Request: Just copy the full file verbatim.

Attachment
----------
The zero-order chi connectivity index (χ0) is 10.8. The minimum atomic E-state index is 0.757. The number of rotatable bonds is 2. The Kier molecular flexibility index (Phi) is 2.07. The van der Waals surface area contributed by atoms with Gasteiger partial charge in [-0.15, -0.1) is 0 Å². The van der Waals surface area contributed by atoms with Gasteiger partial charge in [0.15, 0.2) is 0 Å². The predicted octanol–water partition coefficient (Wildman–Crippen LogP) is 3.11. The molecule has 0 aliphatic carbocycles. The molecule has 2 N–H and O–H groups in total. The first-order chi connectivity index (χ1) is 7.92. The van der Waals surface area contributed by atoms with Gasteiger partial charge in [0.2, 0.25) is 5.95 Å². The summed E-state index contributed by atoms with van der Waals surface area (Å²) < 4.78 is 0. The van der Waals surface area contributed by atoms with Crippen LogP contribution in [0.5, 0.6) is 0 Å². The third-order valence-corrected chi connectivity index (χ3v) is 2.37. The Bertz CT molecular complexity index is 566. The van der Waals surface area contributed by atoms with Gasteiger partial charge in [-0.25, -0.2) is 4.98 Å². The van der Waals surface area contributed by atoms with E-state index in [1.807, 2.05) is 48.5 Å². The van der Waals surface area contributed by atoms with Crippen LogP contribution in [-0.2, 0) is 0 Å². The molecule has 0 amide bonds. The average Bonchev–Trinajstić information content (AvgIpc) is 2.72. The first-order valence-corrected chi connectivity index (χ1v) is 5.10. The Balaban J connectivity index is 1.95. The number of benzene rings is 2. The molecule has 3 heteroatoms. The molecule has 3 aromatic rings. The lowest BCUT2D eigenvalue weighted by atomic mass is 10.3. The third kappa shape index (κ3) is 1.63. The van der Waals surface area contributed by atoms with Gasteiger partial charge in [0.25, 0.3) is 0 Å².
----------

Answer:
The zero-order chi connectivity index (χ0) is 10.8. The minimum atomic E-state index is 0.757. The number of rotatable bonds is 2. The Kier molecular flexibility index (Phi) is 2.07. The van der Waals surface area contributed by atoms with Gasteiger partial charge in [-0.15, -0.1) is 0 Å². The van der Waals surface area contributed by atoms with Gasteiger partial charge in [0.15, 0.2) is 0 Å². The predicted octanol–water partition coefficient (Wildman–Crippen LogP) is 3.11. The molecule has 0 aliphatic carbocycles. The molecule has 2 N–H and O–H groups in total. The first-order chi connectivity index (χ1) is 7.92. The van der Waals surface area contributed by atoms with Gasteiger partial charge in [0.2, 0.25) is 5.95 Å². The summed E-state index contributed by atoms with van der Waals surface area (Å²) < 4.78 is 0. The van der Waals surface area contributed by atoms with Crippen LogP contribution in [0.5, 0.6) is 0 Å². The third-order valence-corrected chi connectivity index (χ3v) is 2.37. The Bertz CT molecular complexity index is 566. The van der Waals surface area contributed by atoms with Gasteiger partial charge in [-0.25, -0.2) is 4.98 Å². The van der Waals surface area contributed by atoms with E-state index in [1.807, 2.05) is 48.5 Å². The van der Waals surface area contributed by atoms with Crippen LogP contribution in [-0.2, 0) is 0 Å². The molecule has 0 amide bonds. The average Bonchev–Trinajstić information content (AvgIpc) is 2.72. The first-order valence-corrected chi connectivity index (χ1v) is 5.10. The Balaban J connectivity index is 1.95. The number of benzene rings is 2. The molecule has 3 heteroatoms. The molecule has 3 aromatic rings. The lowest BCUT2D eigenvalue weighted by atomic mass is 10.3. The third kappa shape index (κ3) is 1.63. The van der Waals surface area contributed by atoms with Gasteiger partial charge in [0.25, 0.3) is 0 Å².